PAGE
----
Where coal seams are provided with galleries as shown in FIG. 3, the coal may be conveniently divided into panels by means of dams. As shown in FIG. 3, the coal seam has galleries 23 and 24 through which the coal seam can be entered for construction of dams 26 of brick or concrete. Gallery 23 is provided with a concentric pipe 27. The reagent to be used for enhancing the permeability of coal in panel 28 is introduced through inner concentric pipe 27 and branch pipes 29. After completion of the enhancement treatment, the reagent is removed through gallery 24 and outlet pipe 31 which leads to the surface. An electric heater (not shown) is introduced to raise the temperature in each panel to the combustion point after which an oxygen-containing gas is introduced through concentric pipe 27 and branch tubes 29 to generate combustible gas in panels 28, the combustible gas then being removed through branch tubes 32 and out to the surface through pipe 31. When the panels are completely burned out stoppings 33 are used to seal the galleries, and operation is started in new panels.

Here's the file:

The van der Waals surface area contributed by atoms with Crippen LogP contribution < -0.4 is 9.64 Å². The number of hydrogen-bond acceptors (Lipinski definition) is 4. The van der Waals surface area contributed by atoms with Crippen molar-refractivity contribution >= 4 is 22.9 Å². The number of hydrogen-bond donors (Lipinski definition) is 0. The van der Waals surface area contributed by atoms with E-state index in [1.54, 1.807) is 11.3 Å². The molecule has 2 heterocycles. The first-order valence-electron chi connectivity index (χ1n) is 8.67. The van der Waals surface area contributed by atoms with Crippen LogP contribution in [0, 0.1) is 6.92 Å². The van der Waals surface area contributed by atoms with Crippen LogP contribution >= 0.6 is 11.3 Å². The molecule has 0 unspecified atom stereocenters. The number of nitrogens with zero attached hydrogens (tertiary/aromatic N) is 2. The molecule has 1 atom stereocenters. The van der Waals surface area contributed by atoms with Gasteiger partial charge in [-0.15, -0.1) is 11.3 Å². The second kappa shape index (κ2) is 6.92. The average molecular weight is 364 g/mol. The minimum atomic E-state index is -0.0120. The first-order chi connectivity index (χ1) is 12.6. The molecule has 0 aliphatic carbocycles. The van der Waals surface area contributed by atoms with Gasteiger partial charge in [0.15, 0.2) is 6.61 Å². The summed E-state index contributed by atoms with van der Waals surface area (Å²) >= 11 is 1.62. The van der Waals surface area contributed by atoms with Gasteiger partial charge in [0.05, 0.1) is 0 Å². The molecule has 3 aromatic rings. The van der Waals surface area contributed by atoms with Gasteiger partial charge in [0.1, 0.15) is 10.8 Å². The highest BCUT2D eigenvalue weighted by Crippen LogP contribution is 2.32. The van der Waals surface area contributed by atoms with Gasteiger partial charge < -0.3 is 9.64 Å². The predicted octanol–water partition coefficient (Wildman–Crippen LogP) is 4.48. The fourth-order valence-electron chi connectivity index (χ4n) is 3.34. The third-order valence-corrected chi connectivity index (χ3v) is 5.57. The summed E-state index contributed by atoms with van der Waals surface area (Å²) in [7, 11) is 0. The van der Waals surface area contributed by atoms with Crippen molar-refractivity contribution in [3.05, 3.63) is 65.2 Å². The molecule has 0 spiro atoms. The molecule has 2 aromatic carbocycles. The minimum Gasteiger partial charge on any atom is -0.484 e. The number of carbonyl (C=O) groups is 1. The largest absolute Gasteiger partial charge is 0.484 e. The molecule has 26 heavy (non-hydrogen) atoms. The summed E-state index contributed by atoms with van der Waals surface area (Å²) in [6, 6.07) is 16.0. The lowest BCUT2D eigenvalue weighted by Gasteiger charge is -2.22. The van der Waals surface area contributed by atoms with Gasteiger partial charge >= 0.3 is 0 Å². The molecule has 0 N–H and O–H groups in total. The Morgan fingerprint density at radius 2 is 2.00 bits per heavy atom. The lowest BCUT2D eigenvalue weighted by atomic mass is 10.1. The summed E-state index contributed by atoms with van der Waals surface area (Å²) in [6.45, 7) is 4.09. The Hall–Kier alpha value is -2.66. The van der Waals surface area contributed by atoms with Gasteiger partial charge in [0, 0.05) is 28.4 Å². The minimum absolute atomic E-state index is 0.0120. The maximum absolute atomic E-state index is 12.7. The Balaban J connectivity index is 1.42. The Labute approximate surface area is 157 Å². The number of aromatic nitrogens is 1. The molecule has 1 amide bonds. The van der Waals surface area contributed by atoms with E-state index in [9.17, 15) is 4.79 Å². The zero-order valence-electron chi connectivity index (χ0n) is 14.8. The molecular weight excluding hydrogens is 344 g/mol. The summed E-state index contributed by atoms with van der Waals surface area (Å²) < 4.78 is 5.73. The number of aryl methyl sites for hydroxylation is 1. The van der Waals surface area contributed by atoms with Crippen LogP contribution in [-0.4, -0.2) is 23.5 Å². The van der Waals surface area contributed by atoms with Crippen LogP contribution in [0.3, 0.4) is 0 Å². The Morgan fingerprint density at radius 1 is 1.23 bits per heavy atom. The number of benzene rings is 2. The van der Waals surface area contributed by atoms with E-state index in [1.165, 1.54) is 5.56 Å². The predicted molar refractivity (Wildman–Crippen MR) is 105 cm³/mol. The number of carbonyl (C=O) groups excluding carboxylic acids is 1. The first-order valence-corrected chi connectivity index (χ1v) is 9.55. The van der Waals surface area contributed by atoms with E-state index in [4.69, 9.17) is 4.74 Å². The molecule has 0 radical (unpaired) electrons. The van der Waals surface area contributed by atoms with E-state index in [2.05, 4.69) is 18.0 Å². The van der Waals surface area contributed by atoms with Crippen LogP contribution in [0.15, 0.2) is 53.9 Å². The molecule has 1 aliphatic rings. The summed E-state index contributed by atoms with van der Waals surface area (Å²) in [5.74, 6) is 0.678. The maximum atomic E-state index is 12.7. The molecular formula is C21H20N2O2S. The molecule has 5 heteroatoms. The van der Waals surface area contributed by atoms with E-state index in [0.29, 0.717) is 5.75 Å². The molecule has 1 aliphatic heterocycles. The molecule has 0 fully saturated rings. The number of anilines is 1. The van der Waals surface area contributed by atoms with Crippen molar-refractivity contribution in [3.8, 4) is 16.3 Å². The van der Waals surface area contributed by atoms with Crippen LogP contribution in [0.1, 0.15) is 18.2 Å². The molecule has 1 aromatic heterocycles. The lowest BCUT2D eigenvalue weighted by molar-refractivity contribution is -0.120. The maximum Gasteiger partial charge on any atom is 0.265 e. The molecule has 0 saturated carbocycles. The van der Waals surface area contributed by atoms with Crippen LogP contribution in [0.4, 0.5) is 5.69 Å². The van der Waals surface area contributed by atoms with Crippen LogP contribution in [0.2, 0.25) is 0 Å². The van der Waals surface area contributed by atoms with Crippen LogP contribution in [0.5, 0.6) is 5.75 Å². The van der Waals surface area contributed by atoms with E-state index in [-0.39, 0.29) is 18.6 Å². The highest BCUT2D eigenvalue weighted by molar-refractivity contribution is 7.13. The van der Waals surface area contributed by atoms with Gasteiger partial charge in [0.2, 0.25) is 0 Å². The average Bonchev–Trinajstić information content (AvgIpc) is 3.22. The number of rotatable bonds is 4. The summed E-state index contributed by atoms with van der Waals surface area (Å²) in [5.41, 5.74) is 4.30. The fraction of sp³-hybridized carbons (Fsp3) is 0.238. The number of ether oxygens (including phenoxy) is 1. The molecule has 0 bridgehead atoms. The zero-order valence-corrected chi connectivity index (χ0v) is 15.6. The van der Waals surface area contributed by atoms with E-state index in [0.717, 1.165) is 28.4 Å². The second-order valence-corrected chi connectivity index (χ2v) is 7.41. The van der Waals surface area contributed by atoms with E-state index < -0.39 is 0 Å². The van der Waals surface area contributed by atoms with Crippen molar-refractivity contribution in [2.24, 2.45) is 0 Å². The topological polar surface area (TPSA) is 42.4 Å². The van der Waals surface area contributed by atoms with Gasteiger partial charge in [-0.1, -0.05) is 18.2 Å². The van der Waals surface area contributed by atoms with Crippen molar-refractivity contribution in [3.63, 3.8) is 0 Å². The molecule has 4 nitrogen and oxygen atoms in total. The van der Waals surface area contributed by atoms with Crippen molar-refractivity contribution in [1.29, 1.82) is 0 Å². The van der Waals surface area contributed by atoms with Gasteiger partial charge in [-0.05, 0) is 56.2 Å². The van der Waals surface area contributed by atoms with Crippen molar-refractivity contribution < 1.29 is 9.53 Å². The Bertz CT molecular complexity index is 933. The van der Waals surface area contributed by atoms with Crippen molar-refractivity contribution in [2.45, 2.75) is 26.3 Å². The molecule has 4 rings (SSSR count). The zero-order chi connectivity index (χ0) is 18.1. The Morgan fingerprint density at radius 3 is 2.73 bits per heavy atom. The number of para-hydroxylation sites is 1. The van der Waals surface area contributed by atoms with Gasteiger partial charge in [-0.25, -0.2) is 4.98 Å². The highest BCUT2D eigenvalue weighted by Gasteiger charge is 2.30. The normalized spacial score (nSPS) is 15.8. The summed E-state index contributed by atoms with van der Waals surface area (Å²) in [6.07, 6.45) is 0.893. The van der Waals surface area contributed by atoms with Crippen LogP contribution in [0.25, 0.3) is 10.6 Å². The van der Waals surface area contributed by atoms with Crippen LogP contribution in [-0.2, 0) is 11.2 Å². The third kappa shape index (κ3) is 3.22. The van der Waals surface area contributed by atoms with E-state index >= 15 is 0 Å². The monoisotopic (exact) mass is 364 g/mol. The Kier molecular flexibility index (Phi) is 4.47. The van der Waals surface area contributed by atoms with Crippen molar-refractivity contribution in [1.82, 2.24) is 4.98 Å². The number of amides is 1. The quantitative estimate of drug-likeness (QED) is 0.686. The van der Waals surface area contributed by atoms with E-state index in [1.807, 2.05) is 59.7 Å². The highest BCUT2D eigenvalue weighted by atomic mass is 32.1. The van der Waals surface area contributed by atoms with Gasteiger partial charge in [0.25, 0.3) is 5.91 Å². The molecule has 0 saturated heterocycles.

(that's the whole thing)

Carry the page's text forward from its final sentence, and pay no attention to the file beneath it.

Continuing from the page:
In the embodiments discussed up to this point at least two bore holes have been used for the pre-treatment and combustion of a panel of coal. However, the process can be effected through the use of a single bore hole containing two pipes, the pipes, preferably, being concentric. Such a bore hole is shown in FIG. 4, bore hole 36 having a pair of concentric pipes 37 and 38 therein. Reagent supply tank 39, indicated in FIG. 4 as containing ammonia, is introduced by compressor 41 through interior pipe 38 into coal seam 42 and kept in position for a period long enough to achieve the desired degree of enhancement of the permeability of the coal in said coal seam 42. Air can then be introduced by means of compressor 41 through interior pipe 38 to sweep the reagent out of coal seam 42 and out through exterior pipe 37 to ammonia absorber 43, which is supplied with water to recover the ammonia. The ammonium hydroxide thus produced is transferred to still 44 to recover the ammonia and return same to the ammonia supply tank 39. The water can be recycled to the absorber with such make-up water as is necessary. Leaving the absorber during this stage is the methane released from the coal by the treatment with reagent. As aforenoted, this methane can be vended.